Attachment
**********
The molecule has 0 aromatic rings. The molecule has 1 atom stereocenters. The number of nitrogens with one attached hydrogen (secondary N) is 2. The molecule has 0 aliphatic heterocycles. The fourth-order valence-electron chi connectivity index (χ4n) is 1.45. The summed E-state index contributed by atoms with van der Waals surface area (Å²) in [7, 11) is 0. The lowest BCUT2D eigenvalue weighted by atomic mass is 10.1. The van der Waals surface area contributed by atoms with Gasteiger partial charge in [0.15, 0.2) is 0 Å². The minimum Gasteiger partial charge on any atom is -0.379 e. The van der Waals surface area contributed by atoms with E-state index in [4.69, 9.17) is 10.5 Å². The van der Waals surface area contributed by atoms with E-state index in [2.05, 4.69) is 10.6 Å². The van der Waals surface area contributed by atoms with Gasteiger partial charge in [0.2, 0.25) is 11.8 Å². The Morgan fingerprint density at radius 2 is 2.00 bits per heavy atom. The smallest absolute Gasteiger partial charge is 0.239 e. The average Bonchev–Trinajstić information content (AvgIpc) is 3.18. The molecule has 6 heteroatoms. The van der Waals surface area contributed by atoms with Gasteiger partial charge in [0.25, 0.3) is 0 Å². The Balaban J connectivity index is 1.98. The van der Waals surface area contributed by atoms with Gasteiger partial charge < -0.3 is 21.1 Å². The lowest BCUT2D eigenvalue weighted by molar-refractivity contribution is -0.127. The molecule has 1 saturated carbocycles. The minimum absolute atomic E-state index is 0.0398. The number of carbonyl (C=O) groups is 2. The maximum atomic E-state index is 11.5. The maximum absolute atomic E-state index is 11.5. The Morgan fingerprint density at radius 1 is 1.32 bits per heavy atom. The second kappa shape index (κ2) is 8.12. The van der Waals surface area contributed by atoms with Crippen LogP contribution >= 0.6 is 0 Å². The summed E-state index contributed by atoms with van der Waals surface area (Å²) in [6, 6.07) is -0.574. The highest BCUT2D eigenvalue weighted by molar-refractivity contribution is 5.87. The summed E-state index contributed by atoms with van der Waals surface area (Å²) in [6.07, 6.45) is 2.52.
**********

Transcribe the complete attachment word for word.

The molecule has 0 aromatic rings. The molecule has 1 atom stereocenters. The number of nitrogens with one attached hydrogen (secondary N) is 2. The molecule has 0 aliphatic heterocycles. The fourth-order valence-electron chi connectivity index (χ4n) is 1.45. The summed E-state index contributed by atoms with van der Waals surface area (Å²) in [7, 11) is 0. The lowest BCUT2D eigenvalue weighted by atomic mass is 10.1. The van der Waals surface area contributed by atoms with Gasteiger partial charge in [0.15, 0.2) is 0 Å². The minimum Gasteiger partial charge on any atom is -0.379 e. The van der Waals surface area contributed by atoms with E-state index in [4.69, 9.17) is 10.5 Å². The van der Waals surface area contributed by atoms with E-state index in [2.05, 4.69) is 10.6 Å². The van der Waals surface area contributed by atoms with Gasteiger partial charge in [0.2, 0.25) is 11.8 Å². The Morgan fingerprint density at radius 2 is 2.00 bits per heavy atom. The smallest absolute Gasteiger partial charge is 0.239 e. The average Bonchev–Trinajstić information content (AvgIpc) is 3.18. The molecule has 6 heteroatoms. The van der Waals surface area contributed by atoms with Gasteiger partial charge in [0.25, 0.3) is 0 Å². The Balaban J connectivity index is 1.98. The van der Waals surface area contributed by atoms with Gasteiger partial charge < -0.3 is 21.1 Å². The lowest BCUT2D eigenvalue weighted by molar-refractivity contribution is -0.127. The molecule has 1 saturated carbocycles. The minimum absolute atomic E-state index is 0.0398. The number of carbonyl (C=O) groups is 2. The maximum atomic E-state index is 11.5. The maximum absolute atomic E-state index is 11.5. The Morgan fingerprint density at radius 1 is 1.32 bits per heavy atom. The second kappa shape index (κ2) is 8.12. The van der Waals surface area contributed by atoms with Crippen LogP contribution >= 0.6 is 0 Å². The summed E-state index contributed by atoms with van der Waals surface area (Å²) in [6, 6.07) is -0.574. The highest BCUT2D eigenvalue weighted by molar-refractivity contribution is 5.87. The summed E-state index contributed by atoms with van der Waals surface area (Å²) in [6.07, 6.45) is 2.52.